The consolidation frenzy in the financial-services industry ends the independence of a prestigious and historic name in banking.
David Rockefeller, meet J.P. Morgan.
Chase Manhattan Corp., a banking giant formed from mergers of three New York banks, has agreed to acquire venerable J.P. Morgan & Co. for about $35.2-billion in stock, a deal that would bring together two of the oldest names in United States finance.
The deal announced Wednesday marks the latest in a series of huge transactions in the rapidly consolidating financial-services industry. It is expected to end the independence of one of the most prestigious banks in business history, one that fell behind the financial-services giants formed in recent years, including Citigroup Inc. and Morgan Stanley Dean Witter & Co. The negotiations underscore a failed attempt by J.P. Morgan to build itself into a full-service investment bank and crack the big leagues on Wall Street.
The deal highlights how many of today's global financial giants are U.S. companies that have leapfrogged over their European counterparts. In effect, the globalization of finance has become the Americanization of finance.
Many British financial institutions are marginal players or have been swallowed up. Only a handful of European banks such as Deutsche Bank AG remain serious contenders to be a global survivor.
On Wall Street, the deal is expected to further pressure a wide group of players to gain heft, from smaller firms such as Lehman Brothers Holdings Inc. and Bear Stearns Cos. to giants such as Merrill Lynch & Co. The agreement follows closely on the heels of announced deals to combine Credit Suisse First Boston with Donaldson, Lufkin & Jenrette Co., and UBS AG with PaineWebber Group Inc.
The boards of both Chase and J.P. Morgan approved the deal Tuesday, the Wall Street Journal reported. Each share of J.P. Morgan was set to be exchanged for 3.7 shares of Chase.
At current prices, the agreement values shares of J.P. Morgan at roughly $196. After climbing for weeks on rumors that the firm was a takeover target, J.P. Morgan's shares fell $4.19 Wednesday to $181.25 in trading on the New York Stock Exchange. Chase Manhattan fell $1.31 to $51.19, dropping the value of the deal from about $36-billion to $35.2-billion.
The deal creates a financial titan with a combined $675-billion in assets. In size, it would rank behind only Citigroup, with $800-billion, and Bank of America, with $680-billion. The institution would link Chase's powerful syndicated-lending franchise and its venture-capital arm with Morgan's profitable $400-billion in assets under management at its private-banking arm. The deal also would give Chase a stake in a major mutual-fund company. J.P. Morgan owns just under half of American Century Investments, which has about 75 no-load mutual funds and nearly $100-billion in fund assets.
The name of the new behemoth will be J.P. Morgan Chase & Co. Morgan's chairman and CEO Douglas Warner will be chairman of the combined company, while Chase chairman William Harrison wil be chief executive. The two will be co-heads of the executive committee.
But clearly this is a takeover: The board will consist of eight directors from Chase and five from J.P. Morgan. The management committee will have 11 members from Chase, four from Morgan. Geoffrey Boisi, the head of investment banking at Chase, whose father was a senior J.P. Morgan executive, is to be co-head of investment banking at the combined institution. The other co-head: Donald Layton _ a Chase executive, not a Morgan executive. In fact, as of Monday night, the only senior Chase staffer confirmed to be leaving as a result of the deal was Neal Garonzik, Chase's head of asset management, an area in which Morgan is strong.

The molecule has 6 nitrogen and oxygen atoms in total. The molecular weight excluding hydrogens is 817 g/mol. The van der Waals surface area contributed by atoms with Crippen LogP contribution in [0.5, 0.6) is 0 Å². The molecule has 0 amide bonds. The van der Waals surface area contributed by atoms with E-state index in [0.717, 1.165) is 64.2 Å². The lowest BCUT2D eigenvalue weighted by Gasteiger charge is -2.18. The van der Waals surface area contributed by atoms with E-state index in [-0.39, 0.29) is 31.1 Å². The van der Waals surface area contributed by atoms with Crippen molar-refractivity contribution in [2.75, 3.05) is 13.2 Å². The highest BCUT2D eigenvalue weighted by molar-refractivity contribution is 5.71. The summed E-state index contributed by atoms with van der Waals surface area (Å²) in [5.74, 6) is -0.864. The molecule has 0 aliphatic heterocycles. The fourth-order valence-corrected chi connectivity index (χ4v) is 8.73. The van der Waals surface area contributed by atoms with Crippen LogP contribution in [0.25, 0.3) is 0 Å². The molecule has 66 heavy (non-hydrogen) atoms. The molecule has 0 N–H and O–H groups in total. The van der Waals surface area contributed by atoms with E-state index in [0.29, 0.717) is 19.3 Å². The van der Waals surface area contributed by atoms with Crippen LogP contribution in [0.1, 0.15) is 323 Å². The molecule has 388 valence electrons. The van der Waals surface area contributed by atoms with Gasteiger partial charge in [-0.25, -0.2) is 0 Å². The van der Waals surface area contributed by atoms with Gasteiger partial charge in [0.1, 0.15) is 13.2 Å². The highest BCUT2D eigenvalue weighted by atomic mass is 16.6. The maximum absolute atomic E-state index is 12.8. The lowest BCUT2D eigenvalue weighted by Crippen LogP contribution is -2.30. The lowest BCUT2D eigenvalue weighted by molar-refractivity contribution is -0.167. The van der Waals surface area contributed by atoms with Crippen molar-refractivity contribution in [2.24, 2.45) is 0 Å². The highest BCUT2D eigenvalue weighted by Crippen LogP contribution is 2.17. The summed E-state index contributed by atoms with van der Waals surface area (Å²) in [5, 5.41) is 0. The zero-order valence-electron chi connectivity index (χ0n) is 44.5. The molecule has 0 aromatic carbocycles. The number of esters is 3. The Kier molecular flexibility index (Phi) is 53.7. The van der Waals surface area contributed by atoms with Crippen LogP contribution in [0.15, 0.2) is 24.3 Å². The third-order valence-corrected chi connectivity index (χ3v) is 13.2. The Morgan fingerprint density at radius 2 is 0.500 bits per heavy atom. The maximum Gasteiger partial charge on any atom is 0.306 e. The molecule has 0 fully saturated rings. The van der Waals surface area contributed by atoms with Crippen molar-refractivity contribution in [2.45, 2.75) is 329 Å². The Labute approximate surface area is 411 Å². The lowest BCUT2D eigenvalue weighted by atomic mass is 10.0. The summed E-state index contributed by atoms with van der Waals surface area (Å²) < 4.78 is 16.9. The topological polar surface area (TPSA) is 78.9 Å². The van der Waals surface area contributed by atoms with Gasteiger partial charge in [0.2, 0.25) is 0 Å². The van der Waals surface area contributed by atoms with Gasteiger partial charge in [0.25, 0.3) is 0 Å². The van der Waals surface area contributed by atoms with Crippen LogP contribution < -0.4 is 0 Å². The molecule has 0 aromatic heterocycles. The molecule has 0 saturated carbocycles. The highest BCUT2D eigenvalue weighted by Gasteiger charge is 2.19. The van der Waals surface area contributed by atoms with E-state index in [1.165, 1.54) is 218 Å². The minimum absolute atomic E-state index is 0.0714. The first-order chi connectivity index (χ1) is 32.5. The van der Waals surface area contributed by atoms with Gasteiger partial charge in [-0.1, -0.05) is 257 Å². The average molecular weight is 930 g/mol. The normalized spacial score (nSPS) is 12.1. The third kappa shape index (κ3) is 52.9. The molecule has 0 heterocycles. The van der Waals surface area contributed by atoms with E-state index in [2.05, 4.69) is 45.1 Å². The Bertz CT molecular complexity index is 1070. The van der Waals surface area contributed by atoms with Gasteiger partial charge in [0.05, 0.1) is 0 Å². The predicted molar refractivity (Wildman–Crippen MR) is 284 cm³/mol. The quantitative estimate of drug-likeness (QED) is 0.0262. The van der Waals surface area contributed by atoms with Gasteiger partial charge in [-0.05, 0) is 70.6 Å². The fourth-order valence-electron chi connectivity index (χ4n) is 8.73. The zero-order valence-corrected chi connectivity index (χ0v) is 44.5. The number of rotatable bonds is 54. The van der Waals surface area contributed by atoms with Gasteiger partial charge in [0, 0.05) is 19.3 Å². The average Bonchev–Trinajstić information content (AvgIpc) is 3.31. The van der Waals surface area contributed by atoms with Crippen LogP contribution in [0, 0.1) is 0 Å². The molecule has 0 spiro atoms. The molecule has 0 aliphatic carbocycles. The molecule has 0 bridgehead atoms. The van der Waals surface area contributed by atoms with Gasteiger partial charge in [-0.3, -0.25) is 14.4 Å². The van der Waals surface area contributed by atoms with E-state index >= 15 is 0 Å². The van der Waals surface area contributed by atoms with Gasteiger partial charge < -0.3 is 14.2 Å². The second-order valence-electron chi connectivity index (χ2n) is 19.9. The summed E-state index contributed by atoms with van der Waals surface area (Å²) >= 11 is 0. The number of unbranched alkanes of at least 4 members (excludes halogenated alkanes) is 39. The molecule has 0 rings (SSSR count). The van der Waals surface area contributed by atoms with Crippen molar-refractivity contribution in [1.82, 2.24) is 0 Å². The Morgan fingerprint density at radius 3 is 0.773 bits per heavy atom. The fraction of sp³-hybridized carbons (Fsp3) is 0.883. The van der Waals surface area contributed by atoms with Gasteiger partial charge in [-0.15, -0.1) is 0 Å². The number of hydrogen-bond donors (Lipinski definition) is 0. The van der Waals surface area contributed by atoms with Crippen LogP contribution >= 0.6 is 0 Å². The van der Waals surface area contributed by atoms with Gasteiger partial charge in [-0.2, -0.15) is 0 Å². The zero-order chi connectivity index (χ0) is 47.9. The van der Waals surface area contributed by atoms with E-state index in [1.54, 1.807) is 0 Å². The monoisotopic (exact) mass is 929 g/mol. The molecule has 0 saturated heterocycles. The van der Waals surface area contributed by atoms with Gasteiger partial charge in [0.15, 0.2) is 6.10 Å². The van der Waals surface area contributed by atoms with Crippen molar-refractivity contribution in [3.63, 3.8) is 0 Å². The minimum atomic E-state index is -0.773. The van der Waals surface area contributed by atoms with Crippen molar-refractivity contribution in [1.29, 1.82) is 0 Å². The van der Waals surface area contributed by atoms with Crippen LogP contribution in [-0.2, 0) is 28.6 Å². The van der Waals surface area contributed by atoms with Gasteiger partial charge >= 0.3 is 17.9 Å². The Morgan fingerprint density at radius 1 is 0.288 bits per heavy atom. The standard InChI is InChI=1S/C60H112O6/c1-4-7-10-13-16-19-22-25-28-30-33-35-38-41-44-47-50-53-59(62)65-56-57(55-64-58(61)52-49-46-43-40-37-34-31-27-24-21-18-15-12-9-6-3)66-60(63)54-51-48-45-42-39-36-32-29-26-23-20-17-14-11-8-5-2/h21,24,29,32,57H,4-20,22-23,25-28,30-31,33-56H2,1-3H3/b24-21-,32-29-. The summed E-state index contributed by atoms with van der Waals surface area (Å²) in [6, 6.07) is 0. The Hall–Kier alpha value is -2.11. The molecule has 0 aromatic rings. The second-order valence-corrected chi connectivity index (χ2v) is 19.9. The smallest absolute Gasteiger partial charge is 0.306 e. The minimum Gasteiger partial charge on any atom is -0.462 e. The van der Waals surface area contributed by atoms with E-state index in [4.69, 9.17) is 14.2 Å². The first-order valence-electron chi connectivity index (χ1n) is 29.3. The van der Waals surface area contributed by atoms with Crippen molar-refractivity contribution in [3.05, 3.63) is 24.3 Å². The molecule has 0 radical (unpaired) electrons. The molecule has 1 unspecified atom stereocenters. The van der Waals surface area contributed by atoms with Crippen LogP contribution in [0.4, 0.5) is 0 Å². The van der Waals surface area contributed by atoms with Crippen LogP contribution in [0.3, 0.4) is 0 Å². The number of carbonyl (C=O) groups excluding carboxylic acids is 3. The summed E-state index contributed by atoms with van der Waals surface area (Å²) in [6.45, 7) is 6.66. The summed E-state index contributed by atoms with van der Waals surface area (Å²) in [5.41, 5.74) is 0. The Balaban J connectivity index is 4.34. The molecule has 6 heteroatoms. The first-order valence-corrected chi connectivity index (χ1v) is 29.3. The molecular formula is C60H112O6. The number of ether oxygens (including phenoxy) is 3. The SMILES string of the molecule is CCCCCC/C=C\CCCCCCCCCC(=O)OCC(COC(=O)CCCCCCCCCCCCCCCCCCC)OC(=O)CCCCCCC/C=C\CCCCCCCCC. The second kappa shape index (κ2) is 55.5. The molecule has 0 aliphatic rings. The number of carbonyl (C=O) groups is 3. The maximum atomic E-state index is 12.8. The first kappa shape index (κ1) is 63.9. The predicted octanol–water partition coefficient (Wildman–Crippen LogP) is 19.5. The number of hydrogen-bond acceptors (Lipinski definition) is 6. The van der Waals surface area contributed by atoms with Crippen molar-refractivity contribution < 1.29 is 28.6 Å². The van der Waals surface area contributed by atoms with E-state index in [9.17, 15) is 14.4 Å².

Speculation about a deal had mounted for weeks. On Friday, J.P. Morgan's chief financial officer resigned, and Tuesday, Warner canceled a long-planned speech, sending the stock higher.
Financially, the deal looks expensive for Chase. Because Chase trades at a modest 12 times earnings, and the price is in the range of 17 times earnings, the deal would appear to dilute Chase's earnings before any planned expense reductions.
The transaction would cap a tumultuous decade at J.P. Morgan. Ten years ago, Chemical Banking Corp., Manufacturers Hanover Trust and Chase Manhattan were on their backs, hurt by bad real estate loans and lending to high-risk borrowers. But Chemical acquired Manufacturers Hanover, then the old Chase (taking the Chase name), and emerged as a banking leader thanks to the scale and heft from its spate of deals.
J.P. Morgan and Chase have held talks with various players recently. Over the past few months, the rumors surrounding Morgan heated up, amid some speculation that its board was growing impatient. Less than a month ago, Lawrence Bossidy, a J.P. Morgan board member, said, "Either it continues to grow on its own or it combines with somebody. If you talk to management, they don't think their options are limited to going it alone."
The talks bring together institutions with rich histories, involving two of the biggest names in U.S. finance _ the Rockefellers and the Morgans. J.P. Morgan was founded in 1838 by George Peabody, one of whose eventual partners was the father of J. Pierpont Morgan.
By the end of the 19th century, J. Pierpont Morgan was the equivalent of chairman of the Federal Reserve before there was a Fed, and the House of Morgan rivaled the Rothschilds and Barings in global influence. Though vilified in some quarters, he helped stave off financial crises such as the Panic of 1907. Nearly 80 years later, his namesake bank was once again called in to play a similar role by helping put together a bailout of Chicago's Continental Illinois.